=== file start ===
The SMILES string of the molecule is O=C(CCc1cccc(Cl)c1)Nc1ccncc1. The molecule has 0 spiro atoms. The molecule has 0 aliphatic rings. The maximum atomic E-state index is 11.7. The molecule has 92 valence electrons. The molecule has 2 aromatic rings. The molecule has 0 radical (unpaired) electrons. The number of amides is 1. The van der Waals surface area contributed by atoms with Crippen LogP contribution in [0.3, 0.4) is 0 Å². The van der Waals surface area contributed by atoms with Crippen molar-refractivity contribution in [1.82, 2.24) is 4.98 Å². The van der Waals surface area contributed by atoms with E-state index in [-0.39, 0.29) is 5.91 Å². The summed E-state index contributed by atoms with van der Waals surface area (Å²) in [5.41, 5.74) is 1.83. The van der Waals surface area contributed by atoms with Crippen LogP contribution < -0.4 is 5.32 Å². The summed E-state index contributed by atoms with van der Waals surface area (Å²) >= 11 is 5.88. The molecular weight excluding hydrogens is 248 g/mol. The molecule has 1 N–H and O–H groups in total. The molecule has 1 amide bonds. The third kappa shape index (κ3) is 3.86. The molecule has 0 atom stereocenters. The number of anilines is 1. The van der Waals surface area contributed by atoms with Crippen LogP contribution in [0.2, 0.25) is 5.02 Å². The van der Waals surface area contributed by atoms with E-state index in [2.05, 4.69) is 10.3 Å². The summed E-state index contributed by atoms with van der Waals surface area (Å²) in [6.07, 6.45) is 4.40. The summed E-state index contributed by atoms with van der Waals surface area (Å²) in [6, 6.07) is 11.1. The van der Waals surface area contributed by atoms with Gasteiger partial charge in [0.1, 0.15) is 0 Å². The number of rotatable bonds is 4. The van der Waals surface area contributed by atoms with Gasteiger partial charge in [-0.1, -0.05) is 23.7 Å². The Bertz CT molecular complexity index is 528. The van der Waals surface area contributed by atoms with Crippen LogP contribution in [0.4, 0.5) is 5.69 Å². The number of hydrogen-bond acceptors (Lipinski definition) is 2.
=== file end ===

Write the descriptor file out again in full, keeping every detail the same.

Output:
The SMILES string of the molecule is O=C(CCc1cccc(Cl)c1)Nc1ccncc1. The molecule has 0 spiro atoms. The molecule has 0 aliphatic rings. The maximum atomic E-state index is 11.7. The molecule has 92 valence electrons. The molecule has 2 aromatic rings. The molecule has 0 radical (unpaired) electrons. The number of amides is 1. The van der Waals surface area contributed by atoms with Crippen LogP contribution in [0.3, 0.4) is 0 Å². The van der Waals surface area contributed by atoms with Crippen molar-refractivity contribution in [1.82, 2.24) is 4.98 Å². The van der Waals surface area contributed by atoms with E-state index in [-0.39, 0.29) is 5.91 Å². The summed E-state index contributed by atoms with van der Waals surface area (Å²) in [5.41, 5.74) is 1.83. The van der Waals surface area contributed by atoms with Crippen LogP contribution < -0.4 is 5.32 Å². The summed E-state index contributed by atoms with van der Waals surface area (Å²) >= 11 is 5.88. The molecular weight excluding hydrogens is 248 g/mol. The molecule has 1 N–H and O–H groups in total. The molecule has 1 amide bonds. The third kappa shape index (κ3) is 3.86. The molecule has 0 atom stereocenters. The number of anilines is 1. The van der Waals surface area contributed by atoms with Crippen LogP contribution in [0.2, 0.25) is 5.02 Å². The van der Waals surface area contributed by atoms with E-state index in [2.05, 4.69) is 10.3 Å². The summed E-state index contributed by atoms with van der Waals surface area (Å²) in [6.07, 6.45) is 4.40. The summed E-state index contributed by atoms with van der Waals surface area (Å²) in [6, 6.07) is 11.1. The van der Waals surface area contributed by atoms with Gasteiger partial charge in [0.1, 0.15) is 0 Å². The number of rotatable bonds is 4. The van der Waals surface area contributed by atoms with Gasteiger partial charge in [-0.1, -0.05) is 23.7 Å². The Bertz CT molecular complexity index is 528. The van der Waals surface area contributed by atoms with Crippen LogP contribution in [0.4, 0.5) is 5.69 Å². The number of hydrogen-bond acceptors (Lipinski definition) is 2.